Maybe your elderly parent or parent-in-law has just moved in with you. Maybe you've been caring for an aging relative in your home for years. When you're not sure yet what to expect, or not sure whether what you're experiencing is typical, it's helpful to be on the lookout for signs of caregiver burnout. Burnout can occur in a caregiver regardless of the number or degree of responsibilities you have while caring for a senior in your home. Learn these signs to ensure you're caring for yourself and able to continue providing healthy care for your loved one as well.
What Are the Signs? Changes in your physical or emotional state, or changes in your quality of life can be indications that you're experiencing exhaustion, anxiety, stress, or depression as a caregiver.
Changes in your physical state
- Your weight range or patterns have changed
- Your sleep patterns or abilities have changed
- You find yourself sick or injured more often than before you began caregiving
Changes in your emotional state
- You feel anxious, sad, or lonely
- You're growing irritable or impatient with the person in your care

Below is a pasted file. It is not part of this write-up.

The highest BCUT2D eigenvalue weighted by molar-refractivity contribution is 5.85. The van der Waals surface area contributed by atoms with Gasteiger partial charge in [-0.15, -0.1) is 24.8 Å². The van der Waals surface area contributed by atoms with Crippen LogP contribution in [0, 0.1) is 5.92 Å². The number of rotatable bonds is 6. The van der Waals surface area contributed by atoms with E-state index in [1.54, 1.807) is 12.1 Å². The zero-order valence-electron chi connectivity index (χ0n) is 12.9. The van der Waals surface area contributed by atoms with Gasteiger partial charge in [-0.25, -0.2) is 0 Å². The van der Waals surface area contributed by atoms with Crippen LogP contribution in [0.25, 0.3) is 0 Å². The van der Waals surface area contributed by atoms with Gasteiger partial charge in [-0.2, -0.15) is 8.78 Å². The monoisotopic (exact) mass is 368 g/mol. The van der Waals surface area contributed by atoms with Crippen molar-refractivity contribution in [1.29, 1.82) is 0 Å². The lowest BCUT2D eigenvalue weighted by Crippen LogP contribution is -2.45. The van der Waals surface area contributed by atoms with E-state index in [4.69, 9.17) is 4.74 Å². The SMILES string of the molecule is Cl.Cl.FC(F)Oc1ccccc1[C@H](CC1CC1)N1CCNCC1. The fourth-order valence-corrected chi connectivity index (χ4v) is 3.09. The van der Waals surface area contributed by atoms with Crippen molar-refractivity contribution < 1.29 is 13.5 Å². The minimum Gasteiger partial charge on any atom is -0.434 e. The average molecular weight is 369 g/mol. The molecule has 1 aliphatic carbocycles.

- You recognize that you're unreasonably annoyed over the "little things"
Changes in your quality of life
- You don't have enough time to take care of your own needs even while meeting everybody else's. You re-wear laundry instead of washing it, you eat convenient foods that don't make you feel satisfied or energized, or you don't prioritize getting enough sleep
- You lack a social life even if you'd be interested in having one
- You're turning to drugs (prescription or otherwise), alcohol, or tobacco for relief
In general, you may experience caregiver burnout if you're unable to maintain a normal, albeit altered, life. Your paid work may suffer, or you may have to quit your job or reduce hours when you would enjoy full-time work. You may also not spend time with your partner or other family members to the point of detriment for those relationships.
What Can I Do? One of the most important actions you can take as a caregiver is to care for yourself. You are a person who deserves a high quality of life and personal dignity, just as your loved one does. A caregiver who is well, rested, and in good spirits can also be better able to provide adequate care for others. When necessary, seek help with your responsibilities.
What Help is Available? If you and your dependent are still capable of doing well under your current arrangements, but you're feeling burned out, consider hiring an in-home care service, such as ComForcare Home Care - Woburn, MA. This service will provide you with the rest you need, particularly if you're able to get out of the house without fanfare or enjoy regularly scheduled breaks. If you can't afford a home nurse to stop by a few times a week (or more), you may even benefit from hiring a regular cleaning service. You'll have your current responsibilities as a caregiver, but if you don't have to worry about washing and folding laundry, doing dishes, or lawn care, you might be able to find an extra few hours a week to take care of yourself.